***Miles accumulated between "App on" and "Picked Up Passenger"
Most of the policies address the "Gap", meaning for an extra cost to your normal policy, you will get Periods 1 and 2 fully covered. Erie, GEICO and Progressive take it further and simply provide a full coverage that serves as the drivers main insurance as well, although at a heftier cost. Some prices are "N/A" because you need to call an agent and add the coverage to your existing policy.
Unfortunately, unless you are from California, Colorado, Illinois, or Texas, you may not have many options to decide what coverage is most cost effective. The cheapest rideshare insurance we've found, such as Allstate's and USAA's are only available in a handful of states. GEICO, one of the most wide-ranging rideshare coverage providers, offers what they call a "hybrid insurance", essentially a cross between personal and commercial auto insurance. The coverage will cover you for all your driving needs, personal and rideshare, but at a higher cost.
A regular personal GEICO policy, for a 30 year old male, would only cost $108.49 per month. Uber claims its average driver makes $90,000 per year (a heavily disputed figure), while several sources put earnings in a range of $10,000 and up, depending on where you drive and how much you drive. If you plan to only recreationally drive Uber, and say you make $12,000 in a year in Connecticut, the GEICO hybrid policy will essentially cost you a quarter of your profits -- not even including gas and maintenance costs. Erie is a bit more cost effective, with a "business" policy only costing about $300 more a year, an amount drivers can hypothetically make in a week. Below we compare side by side quotes taken from an address in Chicago.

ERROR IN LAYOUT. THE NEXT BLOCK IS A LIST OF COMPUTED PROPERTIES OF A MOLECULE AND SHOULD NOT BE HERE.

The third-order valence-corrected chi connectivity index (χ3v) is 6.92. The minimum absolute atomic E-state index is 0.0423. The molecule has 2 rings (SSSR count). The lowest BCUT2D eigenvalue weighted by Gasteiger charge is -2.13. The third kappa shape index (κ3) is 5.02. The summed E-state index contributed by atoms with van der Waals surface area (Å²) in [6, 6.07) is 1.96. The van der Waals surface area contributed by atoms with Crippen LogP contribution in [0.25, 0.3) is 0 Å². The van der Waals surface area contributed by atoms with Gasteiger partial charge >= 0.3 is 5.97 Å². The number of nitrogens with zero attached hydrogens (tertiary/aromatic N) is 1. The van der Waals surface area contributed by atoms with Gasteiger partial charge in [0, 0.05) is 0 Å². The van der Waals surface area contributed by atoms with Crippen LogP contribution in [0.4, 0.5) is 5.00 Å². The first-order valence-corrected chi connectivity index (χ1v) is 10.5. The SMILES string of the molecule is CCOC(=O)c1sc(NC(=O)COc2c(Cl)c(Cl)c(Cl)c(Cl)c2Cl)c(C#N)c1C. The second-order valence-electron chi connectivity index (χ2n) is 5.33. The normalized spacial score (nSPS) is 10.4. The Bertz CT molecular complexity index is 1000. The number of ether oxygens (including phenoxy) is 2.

|Company||Regular Auto Policy||Rideshare Policy|
If Erie is available in your state, it may be the best coverage of them all due to its totallity and relative cheapness, based on the sample scenario we looked at.
If you are in a state with no coverage from any company such as Michigan (notoriously known for its expensive auto insurance premiums), we would recommend taking it one step at a time to best assess your options. First weigh the cost of a commercial auto policy against how much they think they can make as a driver. One Michigan quote we pulled from Allstate for a car being used for "business" ended up costing $1,094/month. Essentially, unless you are working full time for Uber, you won't come out ahead with a $13,128 per year policy.
The next best thing would be to call your insurance company and ask what they would do in the event of an accident. Some companies, in certain locations, may be more favorable toward taking claims from rideshare drivers. If both of these options are unfavorable, it may be best to wait until your state has coverage. Each major insurance company continues to add states to their policies and it should not be much longer until your state is also included. Taking the risk can be very costly, even with the contingent coverage.